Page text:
Innovation Markets after Genzyme/Novazyme

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Richard Gilbert, Jul 12, 2008

The U.S. Federal Trade Commission alleged adverse effects on innovation in about forty percent of all merger challenges between 1996 and mid-2008. The percentage was much higher for challenges in industries with unusually high research and development intensity, such as pharmaceuticals (excluding generics), chemicals, software, instruments, high-tech manufacturing, defense, and aerospace. The FTC challenged sixty-three proposed mergers or acquisitions in these industries and alleged adverse innovation effects in fifty-seven cases, or about ninety percent of the challenged transactions. The percentage of merger challenges in R&D-intensive industries that alleged adverse effects on innovation has been high throughout the past decade.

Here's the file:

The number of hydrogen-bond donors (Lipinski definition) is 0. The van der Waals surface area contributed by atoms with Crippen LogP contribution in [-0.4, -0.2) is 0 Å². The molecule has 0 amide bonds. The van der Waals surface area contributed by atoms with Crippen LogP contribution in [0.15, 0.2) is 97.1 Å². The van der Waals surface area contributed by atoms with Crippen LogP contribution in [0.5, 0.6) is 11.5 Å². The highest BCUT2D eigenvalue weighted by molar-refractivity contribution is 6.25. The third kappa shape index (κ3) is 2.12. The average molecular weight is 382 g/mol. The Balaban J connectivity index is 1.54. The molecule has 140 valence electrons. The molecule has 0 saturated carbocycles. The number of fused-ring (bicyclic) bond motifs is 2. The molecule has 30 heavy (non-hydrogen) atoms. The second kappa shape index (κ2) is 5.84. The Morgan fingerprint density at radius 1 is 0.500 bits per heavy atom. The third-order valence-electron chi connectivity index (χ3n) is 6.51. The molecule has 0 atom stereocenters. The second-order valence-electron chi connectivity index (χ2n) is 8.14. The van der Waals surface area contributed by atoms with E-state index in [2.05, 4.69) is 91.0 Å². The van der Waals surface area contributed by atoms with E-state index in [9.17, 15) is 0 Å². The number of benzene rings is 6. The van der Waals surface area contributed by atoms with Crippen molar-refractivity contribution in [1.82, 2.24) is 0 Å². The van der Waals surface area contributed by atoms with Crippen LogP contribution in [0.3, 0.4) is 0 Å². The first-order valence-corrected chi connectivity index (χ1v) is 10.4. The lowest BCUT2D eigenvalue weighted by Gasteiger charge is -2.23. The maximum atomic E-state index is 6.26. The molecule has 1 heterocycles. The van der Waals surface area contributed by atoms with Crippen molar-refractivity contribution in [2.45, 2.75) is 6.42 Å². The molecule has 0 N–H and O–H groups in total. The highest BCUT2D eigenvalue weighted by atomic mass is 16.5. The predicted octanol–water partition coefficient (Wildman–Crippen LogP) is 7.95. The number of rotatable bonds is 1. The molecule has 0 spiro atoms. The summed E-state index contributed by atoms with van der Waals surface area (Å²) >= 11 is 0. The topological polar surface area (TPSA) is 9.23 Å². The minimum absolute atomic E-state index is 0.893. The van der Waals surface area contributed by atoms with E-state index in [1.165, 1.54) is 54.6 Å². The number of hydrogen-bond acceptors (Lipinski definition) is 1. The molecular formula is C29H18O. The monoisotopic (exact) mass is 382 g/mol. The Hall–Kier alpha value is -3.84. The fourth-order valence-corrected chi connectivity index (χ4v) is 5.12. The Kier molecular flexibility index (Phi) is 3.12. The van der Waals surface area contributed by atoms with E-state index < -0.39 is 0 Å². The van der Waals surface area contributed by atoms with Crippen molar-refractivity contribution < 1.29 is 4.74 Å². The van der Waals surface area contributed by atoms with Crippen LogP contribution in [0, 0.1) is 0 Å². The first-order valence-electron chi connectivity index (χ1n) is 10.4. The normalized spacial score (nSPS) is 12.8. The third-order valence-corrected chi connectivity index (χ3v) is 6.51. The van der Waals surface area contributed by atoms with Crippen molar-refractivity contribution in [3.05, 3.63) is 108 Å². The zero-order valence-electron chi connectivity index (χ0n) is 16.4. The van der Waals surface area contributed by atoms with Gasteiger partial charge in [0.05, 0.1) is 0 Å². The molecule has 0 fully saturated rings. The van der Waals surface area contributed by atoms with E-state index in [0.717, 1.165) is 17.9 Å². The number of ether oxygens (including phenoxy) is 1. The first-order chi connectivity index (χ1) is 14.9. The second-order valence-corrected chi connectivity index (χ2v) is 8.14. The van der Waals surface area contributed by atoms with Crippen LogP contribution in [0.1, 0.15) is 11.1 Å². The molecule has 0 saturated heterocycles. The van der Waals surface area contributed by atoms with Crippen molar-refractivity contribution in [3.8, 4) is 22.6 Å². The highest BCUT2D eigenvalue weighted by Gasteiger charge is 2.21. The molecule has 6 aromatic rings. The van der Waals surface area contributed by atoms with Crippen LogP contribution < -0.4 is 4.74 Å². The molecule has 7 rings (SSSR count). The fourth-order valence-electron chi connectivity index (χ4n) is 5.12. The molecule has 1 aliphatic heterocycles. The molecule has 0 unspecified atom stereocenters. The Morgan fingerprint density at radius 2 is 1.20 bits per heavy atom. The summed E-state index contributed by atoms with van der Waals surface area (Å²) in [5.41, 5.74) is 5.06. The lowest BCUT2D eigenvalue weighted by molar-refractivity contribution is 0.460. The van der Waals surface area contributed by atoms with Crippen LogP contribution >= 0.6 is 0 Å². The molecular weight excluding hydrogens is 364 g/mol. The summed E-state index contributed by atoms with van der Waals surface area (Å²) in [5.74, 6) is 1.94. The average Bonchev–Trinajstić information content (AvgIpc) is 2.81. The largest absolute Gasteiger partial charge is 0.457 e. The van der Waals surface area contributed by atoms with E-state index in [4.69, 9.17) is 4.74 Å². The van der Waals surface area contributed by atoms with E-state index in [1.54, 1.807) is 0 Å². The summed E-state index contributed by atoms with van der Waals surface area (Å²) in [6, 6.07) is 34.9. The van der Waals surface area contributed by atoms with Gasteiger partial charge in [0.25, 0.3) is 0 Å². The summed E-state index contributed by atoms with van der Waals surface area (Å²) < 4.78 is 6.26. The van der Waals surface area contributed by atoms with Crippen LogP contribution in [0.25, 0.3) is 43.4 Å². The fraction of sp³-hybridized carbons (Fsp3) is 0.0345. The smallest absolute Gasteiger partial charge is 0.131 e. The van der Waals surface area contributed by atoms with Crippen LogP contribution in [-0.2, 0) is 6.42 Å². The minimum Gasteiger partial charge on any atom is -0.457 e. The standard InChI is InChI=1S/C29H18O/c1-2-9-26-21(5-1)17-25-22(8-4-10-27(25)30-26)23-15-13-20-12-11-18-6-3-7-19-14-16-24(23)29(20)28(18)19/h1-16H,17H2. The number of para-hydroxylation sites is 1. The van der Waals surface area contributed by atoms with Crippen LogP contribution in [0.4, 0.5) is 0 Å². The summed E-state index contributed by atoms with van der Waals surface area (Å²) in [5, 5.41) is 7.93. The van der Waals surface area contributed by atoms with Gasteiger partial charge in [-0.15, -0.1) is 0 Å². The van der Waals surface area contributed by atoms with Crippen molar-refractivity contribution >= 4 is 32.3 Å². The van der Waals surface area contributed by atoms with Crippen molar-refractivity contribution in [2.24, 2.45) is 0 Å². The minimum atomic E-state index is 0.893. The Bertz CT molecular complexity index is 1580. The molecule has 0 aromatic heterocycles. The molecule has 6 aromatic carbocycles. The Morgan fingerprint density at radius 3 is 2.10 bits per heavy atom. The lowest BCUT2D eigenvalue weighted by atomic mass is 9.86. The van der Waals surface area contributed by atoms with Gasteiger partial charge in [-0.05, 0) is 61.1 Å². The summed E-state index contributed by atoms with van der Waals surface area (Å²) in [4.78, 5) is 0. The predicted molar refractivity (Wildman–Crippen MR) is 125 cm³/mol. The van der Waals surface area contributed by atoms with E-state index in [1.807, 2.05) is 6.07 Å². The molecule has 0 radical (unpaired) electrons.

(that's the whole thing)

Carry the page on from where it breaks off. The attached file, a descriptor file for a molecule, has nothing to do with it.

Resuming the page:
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Is it likely that an antitrust enforcement agency will challenge a merger or other business arrangement solely because the arrangement creates adverse incentives for innovation? Some would argue that insurmountable obstacles prevent antitrust enforcers from pursuing a pure innovation case, including the following: 1. With the exception of contract R&D, there is no market in which R&D is bought and sold. 2. R&D is an input to innovation and bears an uncertain relationship to innovative output. 3. There is no solid body of economic theory and empirical research on which to base predictions of the effects of changes in market structure or business conduct on innovation. I discuss these potential obstacles in light of the Genzyme/Novazyme decision and recent economic developments pertaining to competition and innovation.

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